I had the nicest day yesterday. For a while, at least.
I decided to go for a walk down by the water with the Brodester. It was overcast, not yet full of summer crowds, and perfect.
“Oh ho!” I said to myself. “Since I’m here I might as well pop on over to the most amazing farm stand in the world.” It’s a little hole in the wall that you have to know about in order to find, but its small size belies what lies within.
I’m not kidding when I say this place has magic produce. Alice Waters has buyers for Chez Panisse fly stuff up to her place every day from this stand. I don’t go often, but when I’m in the area, I’ll stop by and get a couple interesting looking items that probably cry earthy tears when they realize they are going to be destroyed in an amateur kitchen as opposed to being properly handled by a pro chef. I have ruined more than a couple things from there in an attempt to be fancy, but their tomatoes are so divine nothing else really matters.
It’s about 5 miles from the park to the farm, not too bad if you jump on the freeway. So I did, and as I accelerated up the freeway I heard the radio DJ chirp those dreaded words, “It’s Coupon Day at the County Fair!”
The farm stand is off the same exit as the county fair, which opened this week. I forgot, since I don’t go unless I am forced to at gunpoint. About 10 seconds onto the freeway, traffic hit a standstill. And there we sat, for 20 minutes, until I reached the next exit.
Because the farm stand is on the opposite side of the freeway as the fair, I figured once I made it to the bottom of the exit ramp I would be OK. Sadly, this was not to be the case. Coupon Ride Day is apparently a very big deal as far as county fairs are involved, and the fair parking filled up within the first hour. So the hordes were now being redirected to my side of the freeway, to an empty polo field.
The road, which on normal days sees little more than a trickle of cars passing by, was itself a bit of a parking lot. All I needed was to get past the polo field, and just past it, my farm stand, and the most amazing tomatoes I’ve ever eaten in my life. Like candy, these tomatoes. Now that I was committed to the exit, I had to stick it out. I’d already invested 45 minutes by this point.
By the time I hit an hour, I was starting to get concerned. The bus I spotted off in the distance was still off in the distance and had not yet entered the parking lot. The DJ was saying something ominous about “4 hour waits to get into the fair.” And now I was thinking about having to pick up my kids from school.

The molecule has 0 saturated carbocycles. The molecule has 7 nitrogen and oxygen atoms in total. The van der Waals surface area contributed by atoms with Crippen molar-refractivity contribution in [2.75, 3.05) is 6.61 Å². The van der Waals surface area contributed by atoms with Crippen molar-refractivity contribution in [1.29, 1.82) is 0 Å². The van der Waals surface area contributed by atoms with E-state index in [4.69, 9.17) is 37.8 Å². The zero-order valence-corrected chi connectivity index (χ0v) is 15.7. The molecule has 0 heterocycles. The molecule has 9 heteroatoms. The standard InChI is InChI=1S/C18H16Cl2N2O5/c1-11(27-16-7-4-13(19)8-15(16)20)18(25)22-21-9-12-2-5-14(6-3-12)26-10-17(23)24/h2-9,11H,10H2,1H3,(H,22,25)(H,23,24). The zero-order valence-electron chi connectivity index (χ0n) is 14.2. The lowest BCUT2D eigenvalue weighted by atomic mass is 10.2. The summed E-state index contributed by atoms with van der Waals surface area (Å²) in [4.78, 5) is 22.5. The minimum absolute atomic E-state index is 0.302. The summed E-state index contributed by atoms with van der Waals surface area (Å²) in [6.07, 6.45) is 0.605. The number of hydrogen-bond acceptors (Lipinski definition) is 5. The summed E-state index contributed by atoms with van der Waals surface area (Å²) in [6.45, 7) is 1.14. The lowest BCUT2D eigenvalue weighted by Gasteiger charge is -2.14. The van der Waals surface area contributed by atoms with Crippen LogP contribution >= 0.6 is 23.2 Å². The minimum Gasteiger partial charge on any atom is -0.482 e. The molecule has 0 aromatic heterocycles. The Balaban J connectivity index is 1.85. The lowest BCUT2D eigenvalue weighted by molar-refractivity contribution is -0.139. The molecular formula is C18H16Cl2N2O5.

For lack of anything better to do, I started to mutter. The mutters turned to gestures, and some ranting about county fairs and the like, and there may have been a few words in there I’m not supposed to use. It was about this time that I felt a soft nose on my elbow. Brody, concerned I was losing my mind, just checking in to make sure I was still sane enough to feed him.
So I petted him, took a deep breath, and made an illegal U-turn to get back on the freeway.
I still hadn’t given up hope on the farm stand, mostly because I’m stubborn, so I ended up driving aimlessly in a northeasterly direction in the backwaters of Rancho Santa Fe trying to find a back way in that would avoid that nasty tangle of cars using the force as my sole method of navigation. Brody by this time had come to start breathing on me, sensing I needed this constant reinforcement.
As I came down the hill back towards the valley, I had a moment of panic thinking I miscalculated and was going to end up in the exact same line of cars I had just exited, but by some miracle it dumped me on the far side of the polo field and straight on route to the farm stand, where we arrived a short 5 minutes later, breathless and ecstatic. The skies parted and the sun shone down on the humble little stand. The wait was worth it. Those tomatoes would be mine.
Brody and I headed on over and got in line. I picked up some lettuce, then a melon. “Where are your tomatoes?” I asked.
“No tomatoes yet,” the woman replied. “Would you like some broccoli rabe?”
I would not, in fact, like some broccoli rabe. I would not have inhaled diesel fumes for an hour and a half to get broccoli rabe, even though it might be the finest broccoli rabe in the world. My hand started inching towards the melon, as I contemplated tossing it at the offending rabe like a bad carnival game that 500,000,000 fellow citizens were at that very same moment enjoying.
Just as my disappointment reached its zenith, I felt a small fuzzy nudge again on my hand.
Brody perhaps sensed I was about to get arrested, and then no one would be available to feed him. So he did what he does best, stick his furry head in my hand and demand a little love. Can you believe it? My dog redirected me. This stuff works, people. And instead of chucking the melon through the back wall, I gave him some ear scritches, and as I physically felt my blood pressure going down I started to really get why so many people rely on emotional support dogs. He just saved a melon’s life.
So we bought the melon, and some lettuce, and some strawberries that turned out to be just as good as the tomatoes. And she threw in a peach since I told her those are Brody’s favorite. At home, a pupsicle for the dogs. Brody and I will go back for the tomatoes in a couple weeks.
After the fair ends.